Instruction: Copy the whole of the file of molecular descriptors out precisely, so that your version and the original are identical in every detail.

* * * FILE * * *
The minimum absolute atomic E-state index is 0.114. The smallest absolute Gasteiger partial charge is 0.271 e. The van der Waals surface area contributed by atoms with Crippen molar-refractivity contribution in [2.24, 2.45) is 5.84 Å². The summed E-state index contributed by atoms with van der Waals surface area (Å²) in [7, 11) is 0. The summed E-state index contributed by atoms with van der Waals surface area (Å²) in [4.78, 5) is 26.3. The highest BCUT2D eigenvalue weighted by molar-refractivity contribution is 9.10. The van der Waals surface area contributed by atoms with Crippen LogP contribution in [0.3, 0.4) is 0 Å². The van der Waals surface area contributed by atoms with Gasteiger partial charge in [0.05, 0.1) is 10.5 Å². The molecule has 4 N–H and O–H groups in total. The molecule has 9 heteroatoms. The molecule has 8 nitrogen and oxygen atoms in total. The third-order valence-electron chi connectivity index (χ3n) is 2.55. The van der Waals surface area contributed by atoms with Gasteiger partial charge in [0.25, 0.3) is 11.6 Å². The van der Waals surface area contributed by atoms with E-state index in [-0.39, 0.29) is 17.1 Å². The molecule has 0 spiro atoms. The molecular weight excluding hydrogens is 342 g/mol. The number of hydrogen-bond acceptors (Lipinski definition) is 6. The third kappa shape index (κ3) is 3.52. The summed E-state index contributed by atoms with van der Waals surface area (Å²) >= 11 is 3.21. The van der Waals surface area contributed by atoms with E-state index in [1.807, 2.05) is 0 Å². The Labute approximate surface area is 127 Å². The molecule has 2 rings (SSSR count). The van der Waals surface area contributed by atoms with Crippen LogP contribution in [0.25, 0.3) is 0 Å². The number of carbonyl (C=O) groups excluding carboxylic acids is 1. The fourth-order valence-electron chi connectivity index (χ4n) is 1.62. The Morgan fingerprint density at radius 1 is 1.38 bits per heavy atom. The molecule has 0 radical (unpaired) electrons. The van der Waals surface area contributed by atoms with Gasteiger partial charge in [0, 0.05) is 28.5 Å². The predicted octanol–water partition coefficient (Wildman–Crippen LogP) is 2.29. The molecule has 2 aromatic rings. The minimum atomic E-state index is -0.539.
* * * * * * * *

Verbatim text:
The minimum absolute atomic E-state index is 0.114. The smallest absolute Gasteiger partial charge is 0.271 e. The van der Waals surface area contributed by atoms with Crippen molar-refractivity contribution in [2.24, 2.45) is 5.84 Å². The summed E-state index contributed by atoms with van der Waals surface area (Å²) in [7, 11) is 0. The summed E-state index contributed by atoms with van der Waals surface area (Å²) in [4.78, 5) is 26.3. The highest BCUT2D eigenvalue weighted by molar-refractivity contribution is 9.10. The van der Waals surface area contributed by atoms with Crippen LogP contribution in [0.3, 0.4) is 0 Å². The van der Waals surface area contributed by atoms with Gasteiger partial charge in [0.05, 0.1) is 10.5 Å². The molecule has 4 N–H and O–H groups in total. The molecule has 9 heteroatoms. The molecule has 8 nitrogen and oxygen atoms in total. The third-order valence-electron chi connectivity index (χ3n) is 2.55. The van der Waals surface area contributed by atoms with Gasteiger partial charge in [0.25, 0.3) is 11.6 Å². The van der Waals surface area contributed by atoms with E-state index in [-0.39, 0.29) is 17.1 Å². The molecule has 0 spiro atoms. The molecular weight excluding hydrogens is 342 g/mol. The number of hydrogen-bond acceptors (Lipinski definition) is 6. The third kappa shape index (κ3) is 3.52. The summed E-state index contributed by atoms with van der Waals surface area (Å²) >= 11 is 3.21. The van der Waals surface area contributed by atoms with E-state index in [1.807, 2.05) is 0 Å². The Labute approximate surface area is 127 Å². The molecule has 2 rings (SSSR count). The van der Waals surface area contributed by atoms with Crippen LogP contribution in [0.25, 0.3) is 0 Å². The number of carbonyl (C=O) groups excluding carboxylic acids is 1. The fourth-order valence-electron chi connectivity index (χ4n) is 1.62. The Morgan fingerprint density at radius 1 is 1.38 bits per heavy atom. The molecule has 0 radical (unpaired) electrons. The van der Waals surface area contributed by atoms with Gasteiger partial charge in [0, 0.05) is 28.5 Å². The predicted octanol–water partition coefficient (Wildman–Crippen LogP) is 2.29. The molecule has 2 aromatic rings. The minimum atomic E-state index is -0.539.